Our guest today on the CBT Automotive Network has enhanced and transformed his dealership group’s finance and insurance department, but shining the spotlight where more focus was needed. Dan Mason, corporate platform finance director at Brandon Steven Motors, shares how updating all training methods and techniques can really make a positive impact at your dealership.
Mason believes inconsistent training for his F&I department. Whether that comes in the form of a daily meeting between peers on their dealership floor, scheduled weekly meetings, or monthly group finance meetings that discover new topics each time, Mason ensures that all thirty-six of his department managers are always partaking in self-development and skill enhancement.
A part of the reason Mason holds training meetings this frequently is because there is always something new to learn. Between rules and regulations, laws and compliance being up to date on ever-changing components will only strengthen your team and enhance your customers’ experience.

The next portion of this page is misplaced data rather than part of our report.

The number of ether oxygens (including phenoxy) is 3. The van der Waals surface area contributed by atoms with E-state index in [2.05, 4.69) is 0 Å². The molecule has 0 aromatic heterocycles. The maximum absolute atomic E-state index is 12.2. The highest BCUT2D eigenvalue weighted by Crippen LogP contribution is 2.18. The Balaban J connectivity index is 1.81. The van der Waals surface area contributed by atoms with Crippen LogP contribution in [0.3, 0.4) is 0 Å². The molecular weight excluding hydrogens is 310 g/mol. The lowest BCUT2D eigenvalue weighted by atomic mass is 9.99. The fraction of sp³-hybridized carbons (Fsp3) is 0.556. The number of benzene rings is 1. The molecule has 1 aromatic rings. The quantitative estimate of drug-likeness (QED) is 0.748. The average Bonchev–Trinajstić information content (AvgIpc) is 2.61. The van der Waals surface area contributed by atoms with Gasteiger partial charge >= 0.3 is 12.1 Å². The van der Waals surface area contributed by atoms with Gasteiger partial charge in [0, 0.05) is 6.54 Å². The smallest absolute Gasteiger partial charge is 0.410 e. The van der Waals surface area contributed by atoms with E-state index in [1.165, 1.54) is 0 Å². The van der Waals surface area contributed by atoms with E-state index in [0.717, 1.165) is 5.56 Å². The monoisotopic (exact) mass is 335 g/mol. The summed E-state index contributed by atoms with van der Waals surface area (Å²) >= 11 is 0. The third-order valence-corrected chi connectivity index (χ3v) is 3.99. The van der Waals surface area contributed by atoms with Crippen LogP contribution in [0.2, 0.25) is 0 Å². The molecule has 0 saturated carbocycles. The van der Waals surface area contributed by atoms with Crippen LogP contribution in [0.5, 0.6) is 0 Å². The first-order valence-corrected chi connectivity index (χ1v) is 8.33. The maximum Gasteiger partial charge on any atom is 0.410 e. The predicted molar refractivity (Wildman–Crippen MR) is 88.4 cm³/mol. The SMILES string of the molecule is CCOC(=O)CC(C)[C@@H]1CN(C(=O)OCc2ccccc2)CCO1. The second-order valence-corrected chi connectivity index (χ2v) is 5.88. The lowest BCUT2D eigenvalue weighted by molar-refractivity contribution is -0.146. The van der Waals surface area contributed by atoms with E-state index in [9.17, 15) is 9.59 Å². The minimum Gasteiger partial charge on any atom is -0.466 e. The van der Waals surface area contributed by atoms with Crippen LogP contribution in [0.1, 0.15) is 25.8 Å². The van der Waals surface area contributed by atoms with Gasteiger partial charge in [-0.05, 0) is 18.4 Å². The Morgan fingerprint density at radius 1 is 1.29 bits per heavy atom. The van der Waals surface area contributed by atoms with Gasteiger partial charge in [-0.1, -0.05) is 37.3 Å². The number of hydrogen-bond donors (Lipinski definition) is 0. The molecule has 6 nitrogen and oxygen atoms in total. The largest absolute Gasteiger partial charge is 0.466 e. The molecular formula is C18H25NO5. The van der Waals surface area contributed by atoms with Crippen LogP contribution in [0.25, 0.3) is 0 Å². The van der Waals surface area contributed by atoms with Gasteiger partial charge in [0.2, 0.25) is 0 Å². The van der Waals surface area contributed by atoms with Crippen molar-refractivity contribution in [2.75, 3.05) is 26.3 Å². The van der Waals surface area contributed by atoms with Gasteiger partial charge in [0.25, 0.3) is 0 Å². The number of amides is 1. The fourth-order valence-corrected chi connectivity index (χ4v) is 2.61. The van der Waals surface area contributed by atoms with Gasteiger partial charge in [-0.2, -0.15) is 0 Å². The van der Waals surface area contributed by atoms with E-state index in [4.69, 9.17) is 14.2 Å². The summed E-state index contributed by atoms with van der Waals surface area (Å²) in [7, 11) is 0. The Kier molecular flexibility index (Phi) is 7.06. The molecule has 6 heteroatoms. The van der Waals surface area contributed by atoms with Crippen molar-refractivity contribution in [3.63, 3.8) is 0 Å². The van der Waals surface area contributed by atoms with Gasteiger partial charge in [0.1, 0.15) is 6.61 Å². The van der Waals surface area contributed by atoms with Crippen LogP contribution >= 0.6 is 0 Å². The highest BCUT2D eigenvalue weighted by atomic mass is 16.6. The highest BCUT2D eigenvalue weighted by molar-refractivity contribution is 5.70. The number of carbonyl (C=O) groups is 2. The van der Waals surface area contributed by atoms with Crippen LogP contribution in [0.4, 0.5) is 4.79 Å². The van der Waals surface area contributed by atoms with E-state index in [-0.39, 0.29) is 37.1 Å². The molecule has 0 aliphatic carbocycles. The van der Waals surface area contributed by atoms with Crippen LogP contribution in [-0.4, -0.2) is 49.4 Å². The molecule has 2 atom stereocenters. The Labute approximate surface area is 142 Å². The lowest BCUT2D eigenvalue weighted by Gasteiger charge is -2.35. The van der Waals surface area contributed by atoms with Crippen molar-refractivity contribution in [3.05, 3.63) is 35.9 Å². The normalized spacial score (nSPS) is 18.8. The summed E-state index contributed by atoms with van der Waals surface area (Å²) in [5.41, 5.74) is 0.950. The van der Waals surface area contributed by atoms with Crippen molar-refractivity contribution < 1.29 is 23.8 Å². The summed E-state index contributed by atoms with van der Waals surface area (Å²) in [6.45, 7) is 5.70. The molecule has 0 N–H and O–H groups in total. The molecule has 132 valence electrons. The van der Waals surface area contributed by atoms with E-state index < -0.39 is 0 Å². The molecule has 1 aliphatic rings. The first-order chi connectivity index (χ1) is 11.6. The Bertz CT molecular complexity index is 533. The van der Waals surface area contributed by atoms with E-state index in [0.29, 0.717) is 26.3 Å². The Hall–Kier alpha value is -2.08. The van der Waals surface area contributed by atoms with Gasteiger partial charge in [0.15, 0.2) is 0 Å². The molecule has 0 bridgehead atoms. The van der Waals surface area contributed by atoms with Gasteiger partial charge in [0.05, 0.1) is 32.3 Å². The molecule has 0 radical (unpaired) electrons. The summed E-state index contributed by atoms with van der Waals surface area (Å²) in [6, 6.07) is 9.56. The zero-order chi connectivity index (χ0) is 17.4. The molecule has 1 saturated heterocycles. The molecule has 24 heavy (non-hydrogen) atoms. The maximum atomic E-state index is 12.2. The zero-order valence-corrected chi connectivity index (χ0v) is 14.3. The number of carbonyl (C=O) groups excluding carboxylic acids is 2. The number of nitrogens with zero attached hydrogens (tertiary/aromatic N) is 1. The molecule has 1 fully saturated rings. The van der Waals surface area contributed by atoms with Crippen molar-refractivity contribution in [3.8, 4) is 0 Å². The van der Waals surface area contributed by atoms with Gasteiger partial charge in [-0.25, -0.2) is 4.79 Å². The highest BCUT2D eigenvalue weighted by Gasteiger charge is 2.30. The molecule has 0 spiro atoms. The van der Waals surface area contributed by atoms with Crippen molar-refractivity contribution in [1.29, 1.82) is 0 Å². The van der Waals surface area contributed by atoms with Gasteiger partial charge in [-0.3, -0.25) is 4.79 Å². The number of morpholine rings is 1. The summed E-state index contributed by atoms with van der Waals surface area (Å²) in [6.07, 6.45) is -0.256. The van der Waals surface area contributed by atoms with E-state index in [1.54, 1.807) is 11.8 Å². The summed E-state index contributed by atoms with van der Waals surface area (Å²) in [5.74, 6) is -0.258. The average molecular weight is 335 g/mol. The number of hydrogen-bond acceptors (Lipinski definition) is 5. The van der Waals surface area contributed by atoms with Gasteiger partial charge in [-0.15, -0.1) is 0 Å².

Transparency has been a focus for Mason and his team at Brandon Steven Motors. Some can even argue that infusing transparency into the finance and insurance department is the most crucial. So when Jim Fitzpatrick asked Mason how focusing on transparency has helped the team and dealership grow by 300 dollars a copy, his response was simple, “there is one way to do business and that’s the right way”. He continues, “You don’t have to lie, cheat, and steal to either your customers or your lenders in order to do good business and profitable business”.
The group has found phenomenal success with transparency by doing something very simple; full disclosure of everything. The finance director explains how a dealership does not need to hide anything if you are doing the process right and are building the value in your products.
That very practice has worked-out spectacularly for the group as F&I profit per vehicle has increased by $300 to more than $1,400 on average and decrease chargebacks by 50 percent in less than six months.